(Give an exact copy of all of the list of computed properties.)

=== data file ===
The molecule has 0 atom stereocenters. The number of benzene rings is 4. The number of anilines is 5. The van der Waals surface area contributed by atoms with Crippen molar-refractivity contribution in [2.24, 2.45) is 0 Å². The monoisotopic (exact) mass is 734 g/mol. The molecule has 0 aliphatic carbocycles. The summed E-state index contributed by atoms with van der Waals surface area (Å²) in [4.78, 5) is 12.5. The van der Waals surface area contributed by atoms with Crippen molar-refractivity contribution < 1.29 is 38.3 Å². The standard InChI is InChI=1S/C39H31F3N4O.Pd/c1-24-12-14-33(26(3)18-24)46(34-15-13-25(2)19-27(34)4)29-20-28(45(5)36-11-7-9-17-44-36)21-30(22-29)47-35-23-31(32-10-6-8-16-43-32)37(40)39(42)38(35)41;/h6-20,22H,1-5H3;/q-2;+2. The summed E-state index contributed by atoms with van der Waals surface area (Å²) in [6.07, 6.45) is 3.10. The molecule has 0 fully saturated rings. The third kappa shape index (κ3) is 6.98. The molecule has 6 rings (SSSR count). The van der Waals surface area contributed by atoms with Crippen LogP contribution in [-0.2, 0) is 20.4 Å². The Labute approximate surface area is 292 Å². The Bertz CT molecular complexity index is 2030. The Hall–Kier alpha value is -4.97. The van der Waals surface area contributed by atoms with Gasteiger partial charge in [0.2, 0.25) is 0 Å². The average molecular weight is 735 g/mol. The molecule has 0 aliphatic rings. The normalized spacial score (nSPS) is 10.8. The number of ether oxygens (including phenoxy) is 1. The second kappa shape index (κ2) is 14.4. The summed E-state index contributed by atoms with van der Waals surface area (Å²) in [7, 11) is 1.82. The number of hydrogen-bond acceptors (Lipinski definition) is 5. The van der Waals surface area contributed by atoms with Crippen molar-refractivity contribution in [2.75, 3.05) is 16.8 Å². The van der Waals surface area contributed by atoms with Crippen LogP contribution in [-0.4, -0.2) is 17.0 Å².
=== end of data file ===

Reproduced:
The molecule has 0 atom stereocenters. The number of benzene rings is 4. The number of anilines is 5. The van der Waals surface area contributed by atoms with Crippen molar-refractivity contribution in [2.24, 2.45) is 0 Å². The monoisotopic (exact) mass is 734 g/mol. The molecule has 0 aliphatic carbocycles. The summed E-state index contributed by atoms with van der Waals surface area (Å²) in [4.78, 5) is 12.5. The van der Waals surface area contributed by atoms with Crippen molar-refractivity contribution < 1.29 is 38.3 Å². The standard InChI is InChI=1S/C39H31F3N4O.Pd/c1-24-12-14-33(26(3)18-24)46(34-15-13-25(2)19-27(34)4)29-20-28(45(5)36-11-7-9-17-44-36)21-30(22-29)47-35-23-31(32-10-6-8-16-43-32)37(40)39(42)38(35)41;/h6-20,22H,1-5H3;/q-2;+2. The summed E-state index contributed by atoms with van der Waals surface area (Å²) in [6.07, 6.45) is 3.10. The molecule has 0 fully saturated rings. The third kappa shape index (κ3) is 6.98. The molecule has 6 rings (SSSR count). The van der Waals surface area contributed by atoms with Crippen LogP contribution in [-0.2, 0) is 20.4 Å². The Labute approximate surface area is 292 Å². The Bertz CT molecular complexity index is 2030. The Hall–Kier alpha value is -4.97. The van der Waals surface area contributed by atoms with Gasteiger partial charge in [0.2, 0.25) is 0 Å². The average molecular weight is 735 g/mol. The molecule has 0 aliphatic rings. The normalized spacial score (nSPS) is 10.8. The number of ether oxygens (including phenoxy) is 1. The second kappa shape index (κ2) is 14.4. The summed E-state index contributed by atoms with van der Waals surface area (Å²) in [7, 11) is 1.82. The number of hydrogen-bond acceptors (Lipinski definition) is 5. The van der Waals surface area contributed by atoms with Crippen molar-refractivity contribution in [2.75, 3.05) is 16.8 Å². The van der Waals surface area contributed by atoms with Crippen LogP contribution in [-0.4, -0.2) is 17.0 Å².